Ethernet Types


            Ethernet has been had numerous form since the start of the early 1970’s. The IEEE standard of the Ethernet is known as 802.3. The many variations of the Ethernet use different types of speeds and are compatible with each other. Standard Ethernet transmits at 10Mbps, Fast Ethernet transmits at 100Mbps, and Gigabit Ethernet transmits at speeds of 1,000Mbps. While this speed is a massive improvement from where Ethernet started off, due to new technologies such as virtualization and cloud-based memory, we will need even faster speeds and higher capacity. By 2020. The technology could have as many as 12 speeds according to the Ethernet Alliance. 6 of these speeds could be approved within the next few years. There is currently hardware that can support 40 to 100 Gigabit Ethernet (GbE) which is a huge step forward in being able to keep up with the fast rate of growth of technology. There have been rumors that 400 Gbe will be the new standard shortly according to the IEEE- the organization in charge of creating global networking specifications.
There are many benefits and drawbacks of the different types of Ethernet. LAN Ethernet offers high reliability, fast speeds (100 Mbps for Fast Ethernet (100BaseT) and 1000 Mbps for Gigabit Ethernet. 100 BASE-T is used mostly for the connection of computers and printers. 1000 BASE-T is typically used for servers and storage. Data security is also a benefit as it uses common firewalls for data security. The cons for LAN Ethernet are that they are used for short distance networks which can only reach around 350 feet without daisy-chaining switches together. High installation costs are also prevalent as Ethernet requires cables, hubs, routers, and switches to connect the networked computers. Limited crosstalk is also a problem. Fiber Optic Ethernet has numerous pros and cons as well. It has faster high bandwidth speeds which are generally in the 10-100 Gigabit range. It has a very secure data system as it has a low tendency to lose any data through both signal degradation and interference. Fiber Optic Ethernet also offers no crosstalk, more extended range, and higher bandwidth, as well as being able to be installed next to power lines flammable material. Some of the drawbacks include a high-cost difficulty of installation, a lack of compatible standards and it is more susceptible to fiber fuse at high optical intensities.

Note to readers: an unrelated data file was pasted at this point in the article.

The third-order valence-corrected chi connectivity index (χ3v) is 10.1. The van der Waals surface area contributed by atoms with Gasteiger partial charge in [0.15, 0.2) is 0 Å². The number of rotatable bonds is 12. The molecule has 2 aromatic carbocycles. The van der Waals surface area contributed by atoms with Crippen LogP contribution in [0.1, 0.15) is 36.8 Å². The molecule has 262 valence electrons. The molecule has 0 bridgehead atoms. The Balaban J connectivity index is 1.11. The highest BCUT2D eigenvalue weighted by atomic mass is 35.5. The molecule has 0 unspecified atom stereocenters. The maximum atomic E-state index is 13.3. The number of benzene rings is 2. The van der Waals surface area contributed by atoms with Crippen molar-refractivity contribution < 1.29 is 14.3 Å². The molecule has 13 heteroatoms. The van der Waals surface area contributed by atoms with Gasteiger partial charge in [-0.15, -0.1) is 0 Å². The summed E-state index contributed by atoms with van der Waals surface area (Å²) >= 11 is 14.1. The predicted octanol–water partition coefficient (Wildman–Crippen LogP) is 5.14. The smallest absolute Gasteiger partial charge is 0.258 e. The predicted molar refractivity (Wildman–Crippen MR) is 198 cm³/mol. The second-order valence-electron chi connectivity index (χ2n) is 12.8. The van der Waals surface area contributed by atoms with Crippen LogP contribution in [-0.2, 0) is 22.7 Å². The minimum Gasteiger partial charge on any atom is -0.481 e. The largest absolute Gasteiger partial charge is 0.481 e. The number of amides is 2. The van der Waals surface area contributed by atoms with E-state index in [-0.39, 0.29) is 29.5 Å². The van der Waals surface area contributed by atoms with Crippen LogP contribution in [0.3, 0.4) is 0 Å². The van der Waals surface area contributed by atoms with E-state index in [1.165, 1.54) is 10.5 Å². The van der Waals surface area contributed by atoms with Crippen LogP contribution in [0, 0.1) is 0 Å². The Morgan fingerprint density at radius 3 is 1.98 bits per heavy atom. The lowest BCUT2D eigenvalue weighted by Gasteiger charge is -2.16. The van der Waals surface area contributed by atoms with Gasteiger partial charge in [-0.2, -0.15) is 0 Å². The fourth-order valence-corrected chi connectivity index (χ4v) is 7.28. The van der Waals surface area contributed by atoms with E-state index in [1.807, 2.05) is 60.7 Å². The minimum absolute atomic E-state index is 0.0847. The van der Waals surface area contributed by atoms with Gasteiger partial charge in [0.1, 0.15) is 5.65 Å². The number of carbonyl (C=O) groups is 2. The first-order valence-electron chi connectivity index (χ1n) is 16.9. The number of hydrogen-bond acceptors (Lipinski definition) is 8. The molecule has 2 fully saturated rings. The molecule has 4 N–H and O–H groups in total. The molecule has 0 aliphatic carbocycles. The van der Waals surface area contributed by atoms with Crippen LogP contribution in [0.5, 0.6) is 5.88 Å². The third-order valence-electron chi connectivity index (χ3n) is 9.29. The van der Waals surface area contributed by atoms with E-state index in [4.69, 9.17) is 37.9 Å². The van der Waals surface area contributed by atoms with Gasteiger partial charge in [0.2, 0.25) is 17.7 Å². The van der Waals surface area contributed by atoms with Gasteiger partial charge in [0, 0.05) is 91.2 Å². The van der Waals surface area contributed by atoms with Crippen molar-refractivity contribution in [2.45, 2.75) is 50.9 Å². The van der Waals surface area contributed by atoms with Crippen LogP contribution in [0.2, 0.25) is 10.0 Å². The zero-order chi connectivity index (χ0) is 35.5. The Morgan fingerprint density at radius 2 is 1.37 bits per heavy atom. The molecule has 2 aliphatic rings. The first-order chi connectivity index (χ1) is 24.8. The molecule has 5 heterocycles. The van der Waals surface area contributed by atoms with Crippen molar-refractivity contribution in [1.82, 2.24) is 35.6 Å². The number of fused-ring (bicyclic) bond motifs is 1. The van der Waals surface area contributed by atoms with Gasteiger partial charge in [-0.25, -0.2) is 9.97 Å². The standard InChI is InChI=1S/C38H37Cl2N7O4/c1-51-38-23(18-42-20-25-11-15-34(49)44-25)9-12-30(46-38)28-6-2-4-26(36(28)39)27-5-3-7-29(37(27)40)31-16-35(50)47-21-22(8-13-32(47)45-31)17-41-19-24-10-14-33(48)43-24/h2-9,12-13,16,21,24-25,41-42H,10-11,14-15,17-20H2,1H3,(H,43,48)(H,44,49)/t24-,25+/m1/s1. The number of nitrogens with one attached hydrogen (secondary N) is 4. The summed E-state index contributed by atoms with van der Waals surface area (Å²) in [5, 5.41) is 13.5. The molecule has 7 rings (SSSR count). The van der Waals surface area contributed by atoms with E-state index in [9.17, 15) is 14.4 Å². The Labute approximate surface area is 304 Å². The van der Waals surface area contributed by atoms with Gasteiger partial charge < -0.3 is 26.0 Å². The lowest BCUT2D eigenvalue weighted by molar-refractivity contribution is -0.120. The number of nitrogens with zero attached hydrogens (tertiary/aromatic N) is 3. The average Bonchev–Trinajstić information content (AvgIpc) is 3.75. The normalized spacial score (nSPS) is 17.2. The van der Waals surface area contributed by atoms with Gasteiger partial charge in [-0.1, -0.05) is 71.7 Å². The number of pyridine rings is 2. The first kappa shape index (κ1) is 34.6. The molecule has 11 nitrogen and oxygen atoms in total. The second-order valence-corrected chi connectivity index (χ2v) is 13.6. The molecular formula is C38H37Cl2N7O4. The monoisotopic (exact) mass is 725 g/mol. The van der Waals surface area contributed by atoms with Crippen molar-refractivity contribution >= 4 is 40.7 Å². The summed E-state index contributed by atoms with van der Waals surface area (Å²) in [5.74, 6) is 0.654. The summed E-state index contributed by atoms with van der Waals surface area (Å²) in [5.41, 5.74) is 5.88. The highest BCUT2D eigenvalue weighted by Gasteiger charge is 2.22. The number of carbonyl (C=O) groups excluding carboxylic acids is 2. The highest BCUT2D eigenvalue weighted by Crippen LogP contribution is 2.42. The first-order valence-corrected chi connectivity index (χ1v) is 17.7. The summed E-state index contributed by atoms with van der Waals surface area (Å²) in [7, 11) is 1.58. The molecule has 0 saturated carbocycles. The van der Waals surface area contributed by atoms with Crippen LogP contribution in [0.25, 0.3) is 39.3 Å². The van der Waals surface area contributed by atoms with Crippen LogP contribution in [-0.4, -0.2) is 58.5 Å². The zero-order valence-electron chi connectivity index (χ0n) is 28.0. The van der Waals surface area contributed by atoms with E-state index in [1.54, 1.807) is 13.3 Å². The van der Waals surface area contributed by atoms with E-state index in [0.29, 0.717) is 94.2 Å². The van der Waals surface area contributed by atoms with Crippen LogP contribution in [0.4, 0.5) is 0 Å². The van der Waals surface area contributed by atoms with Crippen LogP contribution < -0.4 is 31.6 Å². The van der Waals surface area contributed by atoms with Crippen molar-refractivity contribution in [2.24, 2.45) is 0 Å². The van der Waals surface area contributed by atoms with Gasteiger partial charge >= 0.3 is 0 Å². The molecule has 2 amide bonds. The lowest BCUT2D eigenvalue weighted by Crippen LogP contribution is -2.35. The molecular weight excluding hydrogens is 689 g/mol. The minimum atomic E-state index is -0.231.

Categories: Networks

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